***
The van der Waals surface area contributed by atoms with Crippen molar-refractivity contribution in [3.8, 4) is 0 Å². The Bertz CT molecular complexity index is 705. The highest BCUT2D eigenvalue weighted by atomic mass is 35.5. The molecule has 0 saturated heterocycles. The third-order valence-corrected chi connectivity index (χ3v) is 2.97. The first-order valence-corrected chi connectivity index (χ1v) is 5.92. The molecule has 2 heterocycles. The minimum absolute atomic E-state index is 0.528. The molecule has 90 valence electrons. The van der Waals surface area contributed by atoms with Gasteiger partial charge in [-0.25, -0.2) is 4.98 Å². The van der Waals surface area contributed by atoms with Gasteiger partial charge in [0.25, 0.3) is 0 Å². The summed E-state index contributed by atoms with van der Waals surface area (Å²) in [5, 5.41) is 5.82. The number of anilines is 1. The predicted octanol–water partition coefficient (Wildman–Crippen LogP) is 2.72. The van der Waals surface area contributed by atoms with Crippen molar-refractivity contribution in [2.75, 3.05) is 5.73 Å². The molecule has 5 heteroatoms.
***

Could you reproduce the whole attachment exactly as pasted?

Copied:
The van der Waals surface area contributed by atoms with Crippen molar-refractivity contribution in [3.8, 4) is 0 Å². The Bertz CT molecular complexity index is 705. The highest BCUT2D eigenvalue weighted by atomic mass is 35.5. The molecule has 0 saturated heterocycles. The third-order valence-corrected chi connectivity index (χ3v) is 2.97. The first-order valence-corrected chi connectivity index (χ1v) is 5.92. The molecule has 2 heterocycles. The minimum absolute atomic E-state index is 0.528. The molecule has 90 valence electrons. The van der Waals surface area contributed by atoms with Gasteiger partial charge in [-0.25, -0.2) is 4.98 Å². The van der Waals surface area contributed by atoms with Gasteiger partial charge in [0.25, 0.3) is 0 Å². The summed E-state index contributed by atoms with van der Waals surface area (Å²) in [5, 5.41) is 5.82. The number of anilines is 1. The predicted octanol–water partition coefficient (Wildman–Crippen LogP) is 2.72. The van der Waals surface area contributed by atoms with Crippen molar-refractivity contribution in [2.75, 3.05) is 5.73 Å². The molecule has 5 heteroatoms.